Read Lyonesse II - The Green Pear and Madouc Online

Authors: Jack Vance

Tags: #Fantasy, #Masterwork, #Fiction, #Fantasy Fiction, #General

Lyonesse II - The Green Pear and Madouc (8 page)

BOOK: Lyonesse II - The Green Pear and Madouc
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In the case of Glyneth, Aillas had fixed upon her a pretty little estate in a valley not far from Domreis, but she showed no great interest in the property and much preferred Watershade. Now fifteen years old, Glyneth, for the grace and charm of her own life, and the enlivenment of her friends, used a mingling of limpid simplicity and sunny optimism, together with a joyous awareness of the world’s absurdities. During the previous year she had grown taller by an inch, and though she liked to wear a boy’s trousers and blouse, only a person blind to beauty could mistake her for a boy.

Dame Flora, however, considered not only her garments but her conduct unconventional. “My dear, what will folk think? When does a princess sail out on the lake in a cockboat? When does one find her climbing trees and perching among the owls? Or wandering the Wild Woods alone like a hoyden?”

“I wish I might meet such a princess,” said Glyneth. “She would make me a fine companion; our tastes would be exactly alike!”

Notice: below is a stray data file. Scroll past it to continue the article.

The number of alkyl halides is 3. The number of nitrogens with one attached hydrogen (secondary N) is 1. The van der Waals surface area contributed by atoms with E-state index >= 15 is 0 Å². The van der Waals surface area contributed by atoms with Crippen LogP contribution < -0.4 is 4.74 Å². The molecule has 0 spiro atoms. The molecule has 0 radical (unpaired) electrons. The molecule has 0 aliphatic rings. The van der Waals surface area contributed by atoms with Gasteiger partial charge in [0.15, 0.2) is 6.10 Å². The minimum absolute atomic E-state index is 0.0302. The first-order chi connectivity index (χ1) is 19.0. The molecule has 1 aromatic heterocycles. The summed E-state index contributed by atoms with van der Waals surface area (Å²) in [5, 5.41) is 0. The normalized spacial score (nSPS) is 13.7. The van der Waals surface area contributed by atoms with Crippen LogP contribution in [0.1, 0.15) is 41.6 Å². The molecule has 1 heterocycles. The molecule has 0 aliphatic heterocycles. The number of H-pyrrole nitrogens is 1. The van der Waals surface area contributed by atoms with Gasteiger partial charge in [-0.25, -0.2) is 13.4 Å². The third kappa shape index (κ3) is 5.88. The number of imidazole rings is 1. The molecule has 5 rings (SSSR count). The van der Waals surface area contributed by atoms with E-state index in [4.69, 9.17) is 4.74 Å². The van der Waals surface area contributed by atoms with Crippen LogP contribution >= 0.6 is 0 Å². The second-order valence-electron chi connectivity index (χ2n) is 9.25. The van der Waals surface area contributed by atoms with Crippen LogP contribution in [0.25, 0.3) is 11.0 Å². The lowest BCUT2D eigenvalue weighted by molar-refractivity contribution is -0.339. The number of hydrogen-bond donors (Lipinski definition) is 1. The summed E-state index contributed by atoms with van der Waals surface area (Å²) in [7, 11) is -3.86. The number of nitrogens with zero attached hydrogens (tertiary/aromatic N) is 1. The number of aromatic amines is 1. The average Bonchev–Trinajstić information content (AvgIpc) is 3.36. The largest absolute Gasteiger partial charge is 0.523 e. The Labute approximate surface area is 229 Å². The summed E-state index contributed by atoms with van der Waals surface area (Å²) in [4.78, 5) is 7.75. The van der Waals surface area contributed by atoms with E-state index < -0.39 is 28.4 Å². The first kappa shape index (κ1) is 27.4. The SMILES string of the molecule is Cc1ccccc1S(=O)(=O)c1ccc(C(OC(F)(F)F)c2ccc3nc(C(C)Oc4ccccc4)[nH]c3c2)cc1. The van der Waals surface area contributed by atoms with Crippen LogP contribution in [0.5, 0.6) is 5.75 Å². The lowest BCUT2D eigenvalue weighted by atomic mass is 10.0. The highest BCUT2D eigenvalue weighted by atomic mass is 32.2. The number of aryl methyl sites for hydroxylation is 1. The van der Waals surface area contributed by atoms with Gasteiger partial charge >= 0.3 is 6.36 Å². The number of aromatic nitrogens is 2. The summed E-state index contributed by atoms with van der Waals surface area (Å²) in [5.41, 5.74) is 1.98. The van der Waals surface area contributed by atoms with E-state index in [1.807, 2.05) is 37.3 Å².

“I doubt if two like her exist!” declared Dame Flora. “It is time that this present princess learns the uses of propriety, so that she will not disgrace herself at court.”

“Dame Flora, have pity! Would you cast me out, perhaps into the cold and rain, merely because I cannot sew a fine seam?”

“Never, my darling! But we must observe, we must learn, and we must practice the dictates of etiquette! You have reached the age and come into certain attributes of the body which make trousers altogether unsuitable, and we must plan for you a wardrobe of pretty frocks.”

“Still, we must be practical! How can I jump a fence in a pretty frock? Ask yourself that!”

“It is not necessary that you jump fences! I jump no fences. Lady Vaudris of Hanch Hall jumps no fences. Before long suitors of high degree will be trooping out here by the score to ask your hand in marriage. When they arrive and wish to pay their respects, and when they ask, I must say: ‘You will find her somewhere about the estate, either here or there.’ So off they go to look, and what will they think when they find you dangling in a tree, or catching frogs in the moat?”